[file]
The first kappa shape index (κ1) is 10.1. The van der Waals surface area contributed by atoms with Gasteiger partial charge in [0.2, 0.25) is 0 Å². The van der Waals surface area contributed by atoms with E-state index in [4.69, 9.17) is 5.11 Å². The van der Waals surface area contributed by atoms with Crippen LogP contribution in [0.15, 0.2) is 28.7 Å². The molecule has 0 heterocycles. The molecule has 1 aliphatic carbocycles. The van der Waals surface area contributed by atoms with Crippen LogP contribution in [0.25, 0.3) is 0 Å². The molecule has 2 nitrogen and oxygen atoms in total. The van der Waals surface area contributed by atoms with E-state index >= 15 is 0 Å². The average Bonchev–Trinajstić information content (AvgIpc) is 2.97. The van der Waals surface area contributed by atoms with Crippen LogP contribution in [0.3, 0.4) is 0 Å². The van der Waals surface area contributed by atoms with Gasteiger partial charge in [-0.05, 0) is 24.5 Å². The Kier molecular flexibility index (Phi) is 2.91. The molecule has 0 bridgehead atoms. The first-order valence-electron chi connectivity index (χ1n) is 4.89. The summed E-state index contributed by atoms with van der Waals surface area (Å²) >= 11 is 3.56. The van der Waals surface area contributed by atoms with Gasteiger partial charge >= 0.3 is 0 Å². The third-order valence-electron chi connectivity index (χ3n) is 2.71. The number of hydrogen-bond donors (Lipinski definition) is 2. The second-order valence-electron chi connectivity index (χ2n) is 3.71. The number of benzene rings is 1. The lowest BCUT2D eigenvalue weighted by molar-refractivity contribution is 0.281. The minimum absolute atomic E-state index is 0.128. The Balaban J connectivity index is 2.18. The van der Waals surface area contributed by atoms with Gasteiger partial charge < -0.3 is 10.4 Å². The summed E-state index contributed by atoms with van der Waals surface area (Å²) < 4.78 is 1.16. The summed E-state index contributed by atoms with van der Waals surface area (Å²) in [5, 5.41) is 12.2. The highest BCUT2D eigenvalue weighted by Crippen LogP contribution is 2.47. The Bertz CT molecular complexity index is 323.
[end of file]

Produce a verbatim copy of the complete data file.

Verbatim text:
The first kappa shape index (κ1) is 10.1. The van der Waals surface area contributed by atoms with Gasteiger partial charge in [0.2, 0.25) is 0 Å². The van der Waals surface area contributed by atoms with E-state index in [4.69, 9.17) is 5.11 Å². The van der Waals surface area contributed by atoms with Crippen LogP contribution in [0.15, 0.2) is 28.7 Å². The molecule has 0 heterocycles. The molecule has 1 aliphatic carbocycles. The van der Waals surface area contributed by atoms with Crippen LogP contribution in [0.25, 0.3) is 0 Å². The molecule has 2 nitrogen and oxygen atoms in total. The van der Waals surface area contributed by atoms with E-state index >= 15 is 0 Å². The average Bonchev–Trinajstić information content (AvgIpc) is 2.97. The van der Waals surface area contributed by atoms with Crippen LogP contribution in [0.3, 0.4) is 0 Å². The van der Waals surface area contributed by atoms with Gasteiger partial charge in [-0.05, 0) is 24.5 Å². The Kier molecular flexibility index (Phi) is 2.91. The molecule has 0 bridgehead atoms. The first-order valence-electron chi connectivity index (χ1n) is 4.89. The summed E-state index contributed by atoms with van der Waals surface area (Å²) >= 11 is 3.56. The van der Waals surface area contributed by atoms with Gasteiger partial charge >= 0.3 is 0 Å². The third-order valence-electron chi connectivity index (χ3n) is 2.71. The number of hydrogen-bond donors (Lipinski definition) is 2. The second-order valence-electron chi connectivity index (χ2n) is 3.71. The number of benzene rings is 1. The lowest BCUT2D eigenvalue weighted by molar-refractivity contribution is 0.281. The minimum absolute atomic E-state index is 0.128. The Balaban J connectivity index is 2.18. The van der Waals surface area contributed by atoms with Gasteiger partial charge < -0.3 is 10.4 Å². The summed E-state index contributed by atoms with van der Waals surface area (Å²) < 4.78 is 1.16. The summed E-state index contributed by atoms with van der Waals surface area (Å²) in [5, 5.41) is 12.2. The highest BCUT2D eigenvalue weighted by Crippen LogP contribution is 2.47. The Bertz CT molecular complexity index is 323.